All of this sorely misses the point.
Reforming Detroit’s ridiculous and inadequate regional transit system, or high auto insurance, low manufacturing job pay and even the charity and generosity of strangers obscures a fundamental problem – Detroit suffers from a shocking lack of jobs within its borders, and it hampers overall regional economic growth. I’ve gathered some data and done some analysis to prove the point.
I gathered data on population and job totals for 20 cities and metro areas around the country to see how Detroit compares. I evaluated Detroit against the 11 metro areas that are larger than it, but also against eight peer Midwest/Rust Belt cities and metros. The results are revealing.
First, here’s the data, from the U.S. Census Bureau’s Longitudinal Employer-Household Dynamics database:
As you can see, I used 2010 data to make apples-to-apples data comparisons between population and jobs. Even though 2010 Census data is getting dated, it is more reliable than American Community Survey population data; also, the LEHD jobs data goes only through 2011. Sadly, this database lacks jobs data for the Boston area, so it was omitted from the analysis. This exercise was undertaken to explore economic parity or equity within a region, not necessarily economic health. In so doing, this analysis does not take into account the quality of jobs – wages, jobs by industry – only job numbers and their location. The underlying premise is that whatever economic strength a region has can be relatively evenly distributed across municipal borders.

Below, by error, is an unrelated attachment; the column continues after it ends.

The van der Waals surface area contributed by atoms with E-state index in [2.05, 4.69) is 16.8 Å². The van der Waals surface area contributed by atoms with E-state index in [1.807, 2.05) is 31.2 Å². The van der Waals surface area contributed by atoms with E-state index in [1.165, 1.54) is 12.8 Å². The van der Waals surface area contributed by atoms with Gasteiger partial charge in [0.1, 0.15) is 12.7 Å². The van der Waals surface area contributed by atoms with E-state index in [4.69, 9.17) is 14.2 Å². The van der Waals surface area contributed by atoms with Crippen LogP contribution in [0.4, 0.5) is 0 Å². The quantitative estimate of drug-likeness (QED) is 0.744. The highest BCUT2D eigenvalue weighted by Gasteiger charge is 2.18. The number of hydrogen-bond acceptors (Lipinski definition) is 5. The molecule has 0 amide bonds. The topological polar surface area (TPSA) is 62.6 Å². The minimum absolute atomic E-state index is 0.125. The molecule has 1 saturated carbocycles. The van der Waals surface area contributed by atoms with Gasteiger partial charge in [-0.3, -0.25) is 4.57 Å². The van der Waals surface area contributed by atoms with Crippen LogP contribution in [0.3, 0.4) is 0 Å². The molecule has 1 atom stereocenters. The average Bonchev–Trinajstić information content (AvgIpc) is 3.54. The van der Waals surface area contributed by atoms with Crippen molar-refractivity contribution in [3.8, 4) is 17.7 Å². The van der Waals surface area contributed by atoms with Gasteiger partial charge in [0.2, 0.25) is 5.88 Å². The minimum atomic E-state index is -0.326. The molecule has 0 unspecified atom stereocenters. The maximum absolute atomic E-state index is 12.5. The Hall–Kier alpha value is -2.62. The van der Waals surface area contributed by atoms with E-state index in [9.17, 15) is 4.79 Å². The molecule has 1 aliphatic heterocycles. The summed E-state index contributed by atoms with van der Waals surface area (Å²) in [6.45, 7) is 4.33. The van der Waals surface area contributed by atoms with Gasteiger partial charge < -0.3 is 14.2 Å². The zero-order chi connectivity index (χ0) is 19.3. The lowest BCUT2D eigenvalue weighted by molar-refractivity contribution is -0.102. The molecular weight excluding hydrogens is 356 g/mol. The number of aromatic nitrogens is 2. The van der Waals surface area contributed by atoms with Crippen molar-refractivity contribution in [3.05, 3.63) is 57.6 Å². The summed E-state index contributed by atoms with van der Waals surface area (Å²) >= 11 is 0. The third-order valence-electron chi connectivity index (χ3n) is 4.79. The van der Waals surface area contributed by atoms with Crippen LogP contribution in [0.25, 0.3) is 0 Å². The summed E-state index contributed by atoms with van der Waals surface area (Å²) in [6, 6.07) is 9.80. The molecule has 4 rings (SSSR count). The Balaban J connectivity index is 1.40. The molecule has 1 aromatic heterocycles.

Yet, even before we dig deeper, we can see a couple trends right off the bat that are indicators of overall economic health. Detroit, highlighted in blue above, in 2010 had a metro area similar in size to San Francisco without the job-rich Silicon Valley, and had nearly one million more residents than the Twin Cities. However, San Francisco had nearly 300,000 more jobs in the metro area, and the smaller Twin Cities metro still had more jobs than metro Detroit.
But if we normalize the job numbers by population to get a sense of the number of residents for each job, things become a little clearer. At the metropolitan level, the number of jobs per resident looks like this:
Remember, the higher the number here, the fewer jobs there are available for residents. Eighteen of the twenty metros are within a relatively tight band of total number of residents per job, between 1.96 (Milwaukee) and 2.40 (Atlanta). The average for the twenty cities above is 2.24 residents for each job in the metro area. The outliers are Detroit at 2.59, and Miami at 2.63.
However, things look much worse for Detroit at the city level: